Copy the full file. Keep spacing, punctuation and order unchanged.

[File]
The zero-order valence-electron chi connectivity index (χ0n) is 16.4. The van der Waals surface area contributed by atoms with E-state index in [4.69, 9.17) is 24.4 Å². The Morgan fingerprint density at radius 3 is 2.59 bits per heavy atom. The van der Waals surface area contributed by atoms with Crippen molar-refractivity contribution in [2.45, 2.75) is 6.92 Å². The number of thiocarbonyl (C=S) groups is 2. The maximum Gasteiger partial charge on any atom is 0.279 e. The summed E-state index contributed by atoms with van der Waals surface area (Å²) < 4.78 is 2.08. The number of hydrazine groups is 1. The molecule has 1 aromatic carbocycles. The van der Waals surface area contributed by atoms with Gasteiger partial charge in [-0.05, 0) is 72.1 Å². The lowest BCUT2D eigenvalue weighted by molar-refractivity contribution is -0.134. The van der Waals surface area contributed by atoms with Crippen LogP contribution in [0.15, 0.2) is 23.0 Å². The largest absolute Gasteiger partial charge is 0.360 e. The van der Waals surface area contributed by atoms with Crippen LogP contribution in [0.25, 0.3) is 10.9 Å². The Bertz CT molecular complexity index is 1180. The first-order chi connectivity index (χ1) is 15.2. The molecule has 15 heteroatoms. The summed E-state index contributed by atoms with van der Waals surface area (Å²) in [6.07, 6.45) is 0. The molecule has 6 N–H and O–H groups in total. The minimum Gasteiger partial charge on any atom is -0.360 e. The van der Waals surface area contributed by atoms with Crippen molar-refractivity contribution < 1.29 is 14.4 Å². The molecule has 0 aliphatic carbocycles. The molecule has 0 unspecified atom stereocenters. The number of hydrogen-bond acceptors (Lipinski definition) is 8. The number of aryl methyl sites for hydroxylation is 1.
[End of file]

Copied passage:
The zero-order valence-electron chi connectivity index (χ0n) is 16.4. The van der Waals surface area contributed by atoms with E-state index in [4.69, 9.17) is 24.4 Å². The Morgan fingerprint density at radius 3 is 2.59 bits per heavy atom. The van der Waals surface area contributed by atoms with Crippen molar-refractivity contribution in [2.45, 2.75) is 6.92 Å². The number of thiocarbonyl (C=S) groups is 2. The maximum Gasteiger partial charge on any atom is 0.279 e. The summed E-state index contributed by atoms with van der Waals surface area (Å²) < 4.78 is 2.08. The number of hydrazine groups is 1. The molecule has 1 aromatic carbocycles. The van der Waals surface area contributed by atoms with Gasteiger partial charge in [-0.05, 0) is 72.1 Å². The lowest BCUT2D eigenvalue weighted by molar-refractivity contribution is -0.134. The van der Waals surface area contributed by atoms with Crippen LogP contribution in [0.15, 0.2) is 23.0 Å². The largest absolute Gasteiger partial charge is 0.360 e. The van der Waals surface area contributed by atoms with Crippen LogP contribution in [0.25, 0.3) is 10.9 Å². The Bertz CT molecular complexity index is 1180. The first-order chi connectivity index (χ1) is 15.2. The molecule has 15 heteroatoms. The summed E-state index contributed by atoms with van der Waals surface area (Å²) in [6.07, 6.45) is 0. The molecule has 6 N–H and O–H groups in total. The minimum Gasteiger partial charge on any atom is -0.360 e. The van der Waals surface area contributed by atoms with Crippen molar-refractivity contribution < 1.29 is 14.4 Å². The molecule has 0 aliphatic carbocycles. The molecule has 0 unspecified atom stereocenters. The number of hydrogen-bond acceptors (Lipinski definition) is 8. The number of aryl methyl sites for hydroxylation is 1.